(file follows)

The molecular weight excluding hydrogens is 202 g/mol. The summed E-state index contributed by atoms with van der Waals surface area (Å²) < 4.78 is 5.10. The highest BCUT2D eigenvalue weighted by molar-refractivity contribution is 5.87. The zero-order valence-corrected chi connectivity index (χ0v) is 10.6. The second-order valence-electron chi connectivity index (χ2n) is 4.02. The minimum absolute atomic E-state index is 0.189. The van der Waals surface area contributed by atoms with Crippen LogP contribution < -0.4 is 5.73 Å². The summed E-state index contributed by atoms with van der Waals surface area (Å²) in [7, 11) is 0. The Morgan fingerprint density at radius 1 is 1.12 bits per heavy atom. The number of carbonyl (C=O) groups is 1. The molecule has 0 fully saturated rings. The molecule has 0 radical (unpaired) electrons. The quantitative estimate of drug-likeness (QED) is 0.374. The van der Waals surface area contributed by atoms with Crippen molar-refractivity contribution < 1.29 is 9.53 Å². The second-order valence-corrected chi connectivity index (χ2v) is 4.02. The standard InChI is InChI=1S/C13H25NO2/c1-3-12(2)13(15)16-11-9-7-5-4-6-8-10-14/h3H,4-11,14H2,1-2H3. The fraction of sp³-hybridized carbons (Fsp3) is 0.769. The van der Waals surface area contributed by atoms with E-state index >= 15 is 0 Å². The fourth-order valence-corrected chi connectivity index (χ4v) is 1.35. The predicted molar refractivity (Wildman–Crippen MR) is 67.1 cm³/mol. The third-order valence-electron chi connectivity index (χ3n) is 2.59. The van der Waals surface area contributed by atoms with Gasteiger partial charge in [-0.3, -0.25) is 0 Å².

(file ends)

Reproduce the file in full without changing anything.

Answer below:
The molecular weight excluding hydrogens is 202 g/mol. The summed E-state index contributed by atoms with van der Waals surface area (Å²) < 4.78 is 5.10. The highest BCUT2D eigenvalue weighted by molar-refractivity contribution is 5.87. The zero-order valence-corrected chi connectivity index (χ0v) is 10.6. The second-order valence-electron chi connectivity index (χ2n) is 4.02. The minimum absolute atomic E-state index is 0.189. The van der Waals surface area contributed by atoms with Crippen LogP contribution < -0.4 is 5.73 Å². The summed E-state index contributed by atoms with van der Waals surface area (Å²) in [7, 11) is 0. The Morgan fingerprint density at radius 1 is 1.12 bits per heavy atom. The number of carbonyl (C=O) groups is 1. The molecule has 0 fully saturated rings. The molecule has 0 radical (unpaired) electrons. The quantitative estimate of drug-likeness (QED) is 0.374. The van der Waals surface area contributed by atoms with Crippen molar-refractivity contribution < 1.29 is 9.53 Å². The second-order valence-corrected chi connectivity index (χ2v) is 4.02. The standard InChI is InChI=1S/C13H25NO2/c1-3-12(2)13(15)16-11-9-7-5-4-6-8-10-14/h3H,4-11,14H2,1-2H3. The fraction of sp³-hybridized carbons (Fsp3) is 0.769. The van der Waals surface area contributed by atoms with E-state index >= 15 is 0 Å². The fourth-order valence-corrected chi connectivity index (χ4v) is 1.35. The predicted molar refractivity (Wildman–Crippen MR) is 67.1 cm³/mol. The third-order valence-electron chi connectivity index (χ3n) is 2.59. The van der Waals surface area contributed by atoms with Gasteiger partial charge in [-0.3, -0.25) is 0 Å².